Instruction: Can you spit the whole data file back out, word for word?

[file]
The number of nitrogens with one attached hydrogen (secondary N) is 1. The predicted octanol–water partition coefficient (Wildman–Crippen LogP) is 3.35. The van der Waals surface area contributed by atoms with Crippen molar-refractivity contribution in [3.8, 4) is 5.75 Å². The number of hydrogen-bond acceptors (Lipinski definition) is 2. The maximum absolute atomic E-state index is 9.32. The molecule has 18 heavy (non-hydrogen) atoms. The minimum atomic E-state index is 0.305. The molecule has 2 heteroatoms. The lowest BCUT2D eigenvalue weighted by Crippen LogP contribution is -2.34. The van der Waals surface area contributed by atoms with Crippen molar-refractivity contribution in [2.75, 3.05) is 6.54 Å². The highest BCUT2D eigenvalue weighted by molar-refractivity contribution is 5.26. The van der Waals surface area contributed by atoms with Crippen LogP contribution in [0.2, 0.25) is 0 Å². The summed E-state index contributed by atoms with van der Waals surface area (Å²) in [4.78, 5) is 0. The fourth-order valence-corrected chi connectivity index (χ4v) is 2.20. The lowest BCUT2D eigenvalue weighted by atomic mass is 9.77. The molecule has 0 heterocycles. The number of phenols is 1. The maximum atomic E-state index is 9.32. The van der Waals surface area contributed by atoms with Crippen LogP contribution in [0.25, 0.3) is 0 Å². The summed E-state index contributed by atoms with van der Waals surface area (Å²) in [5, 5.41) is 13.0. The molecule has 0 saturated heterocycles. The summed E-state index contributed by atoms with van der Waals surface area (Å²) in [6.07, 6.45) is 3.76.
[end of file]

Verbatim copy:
The number of nitrogens with one attached hydrogen (secondary N) is 1. The predicted octanol–water partition coefficient (Wildman–Crippen LogP) is 3.35. The van der Waals surface area contributed by atoms with Crippen molar-refractivity contribution in [3.8, 4) is 5.75 Å². The number of hydrogen-bond acceptors (Lipinski definition) is 2. The maximum absolute atomic E-state index is 9.32. The molecule has 18 heavy (non-hydrogen) atoms. The minimum atomic E-state index is 0.305. The molecule has 2 heteroatoms. The lowest BCUT2D eigenvalue weighted by Crippen LogP contribution is -2.34. The van der Waals surface area contributed by atoms with Crippen molar-refractivity contribution in [2.75, 3.05) is 6.54 Å². The highest BCUT2D eigenvalue weighted by molar-refractivity contribution is 5.26. The van der Waals surface area contributed by atoms with Crippen LogP contribution in [0.2, 0.25) is 0 Å². The summed E-state index contributed by atoms with van der Waals surface area (Å²) in [4.78, 5) is 0. The fourth-order valence-corrected chi connectivity index (χ4v) is 2.20. The lowest BCUT2D eigenvalue weighted by atomic mass is 9.77. The molecule has 0 heterocycles. The number of phenols is 1. The maximum atomic E-state index is 9.32. The van der Waals surface area contributed by atoms with Crippen LogP contribution in [0.25, 0.3) is 0 Å². The summed E-state index contributed by atoms with van der Waals surface area (Å²) in [5, 5.41) is 13.0. The molecule has 0 saturated heterocycles. The summed E-state index contributed by atoms with van der Waals surface area (Å²) in [6.07, 6.45) is 3.76.